10 May 2021
Issue #56: Vaccination and some basic considerations re Interventional Clinical Trials
Written by Nobel Laureate Professor Peter Doherty
Anyone who was keeping a close watch on unfolding events through 2020 as the various COVID-19 vaccine candidates (#43, #44) were being tested in humans would be familiar with the idea that the evaluation process requires a progression through ‘graded’ Phase I, Phase 2 and Phase 3 clinical trials. What was so fascinating here was to watch the rapidly emerging stature of novel products (the candidates) as ‘interventions’ to lessen the risk posed to humans by SARS-CoV-2 infection. So far as I’m aware, the ‘intervention’ with all the COVID-19 vaccines tested so far has been to inject 0.5ml or more of fluid containing the candidate vaccine deep into the musculature (the deltoid) of the upper arm (#40).
Medically, an ‘injected vaccine intervention’ is at the low end of what’s termed an ‘invasive’ procedure. The needle first goes through the various layers of skin to a depth where the tip should embed in muscle mass and, with pressure exerted by the vaccinator pushing down on the syringe plunger, the volume in the syringe barrel distributes locally into both the surrounding cells and extravascular fluid. Any tissue damage will be rapidly repaired but, while the monitoring protocol for a vaccine trial will likely require reporting back on effects detected around the injection site – pain, reddening and swelling – there will be no investigation of where the stuff actually goes.
Unlike the situation for ‘small-molecule’ anti-cancer drugs that are injected on a mg/kg basis, no adjustment relative to body weight is made to the ‘adult’ vaccine dose –determined from preliminary studies - of the amount needed (say 10, 50 or 100 mg) to generate an optimal antibody response. In the advanced stages of a vaccine trial, everyone gets the same product given in the same volume in the same way. Keeping to a standard dose removes one ‘variable’ from the trial design. That’s not to say, though, that diversity in gender, body mass, age and so forth is ignored in an Interventional Clinical Trial.
Before people are accepted as participants in a COVID-19 vaccine trial, they must first read, then sign an ‘informed consent’ form (#53, #54) that lays out the available information about personal risk, explanations of how the trial will be conducted and what they will be told when the results are analysed. As potential trial subjects, they will answer questions re their age, sex, current medications, any chronic disease problems (hypertension, diabetes and so forth), a history of adverse vaccine or drug reactions, whether they are persistently infected with (say) HIV or hepatitis C virus (#28) or other issues that might be thought to have a skewing effect on trial outcome. Some of this input may lead to the exclusion of, for instance, people suffering from a particular condition or taking a drug that might negatively impact their capacity to make an optimal immune response. Then there will likely be a requirement for a medical examination. That will include measuring height and weight – to calculate an individual’s body mass index (BMI) – and being bled to supply a blood sample, both to ensure there is no circulating antibody to SARS-CoV-2 (indicating prior infection) and to provide a negative control.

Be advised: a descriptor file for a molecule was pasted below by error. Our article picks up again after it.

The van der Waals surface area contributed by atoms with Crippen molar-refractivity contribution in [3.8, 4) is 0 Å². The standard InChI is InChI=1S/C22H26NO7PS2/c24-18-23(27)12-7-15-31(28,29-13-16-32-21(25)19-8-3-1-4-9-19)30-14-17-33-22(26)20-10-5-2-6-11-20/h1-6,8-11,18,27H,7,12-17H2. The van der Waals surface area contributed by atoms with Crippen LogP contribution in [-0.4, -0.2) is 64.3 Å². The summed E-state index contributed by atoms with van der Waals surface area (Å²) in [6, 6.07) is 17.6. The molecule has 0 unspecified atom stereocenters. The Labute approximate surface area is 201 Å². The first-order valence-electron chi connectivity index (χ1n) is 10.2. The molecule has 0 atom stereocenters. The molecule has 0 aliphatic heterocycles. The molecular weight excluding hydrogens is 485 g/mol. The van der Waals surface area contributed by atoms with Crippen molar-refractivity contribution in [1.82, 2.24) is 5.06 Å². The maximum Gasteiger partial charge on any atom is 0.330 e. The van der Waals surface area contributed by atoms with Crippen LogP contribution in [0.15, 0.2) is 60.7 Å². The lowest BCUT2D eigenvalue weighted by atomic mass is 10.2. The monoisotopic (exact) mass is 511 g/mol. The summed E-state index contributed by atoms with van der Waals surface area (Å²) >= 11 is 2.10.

The collection of such information from human subjects will of course, have first been approved by a local, fully independent Human Research Ethics Committee (HREC) that has scrutinised and approved the trial design. In Australia, the HREC process follows national guidelines, though requirements can vary from State to State. And, unlike the situation for Observational Clinical Trials (#54), any Interventional Trial has an absolute requirement for a large ‘control’ group that receives a ‘placebo’ instead of the vaccine candidate. Most commonly, the placebo group – perhaps in equal numbers or 2:1 for test subjects versus controls – is injected with saline, as in the Pfizer/BioNTech vaccine trial, or with some unrelated product like the Meningococcal vaccine (MenACWY) used in one of the AstraZeneca trials (#43, #44).
Before anyone is given anything, however, it’s obviously essential that the test and placebo groups be as identical as possible. How is that done? Once enough people have been recruited for the trial to begin, the personal data accrued for each individual will be fed into a sophisticated software program that ‘randomises’ the subjects into the two groups. And you’ve no doubt heard emphatic statements to the effect that a legitimate Interventional Trial must be ‘double-blind’. What does that mean?
A double-blind trial is one where neither the organisers of the trial, nor the participants know who has been injected with the test candidate versus the placebo. Obviously, if neither of those groups is aware of who is getting what, there has to be a third partner that can access such information. This is the fully independent DSMB, or Data Safety Monitoring Board, that is constituted separately for each trial and can, if red flags are being raised re what seems to be happening clinically, break into the de-identified (control versus test) data to see whether there is a skewed distribution to one or other group.
Next week we’ll look at more details of the progressive trial process, and also discuss briefly why it is that vaccine trials must be so much bigger, and are much more demanding in many respects, than therapeutic (as distinct from prophylactic) drug trials (#1).
Peter C Doherty 10 May 2021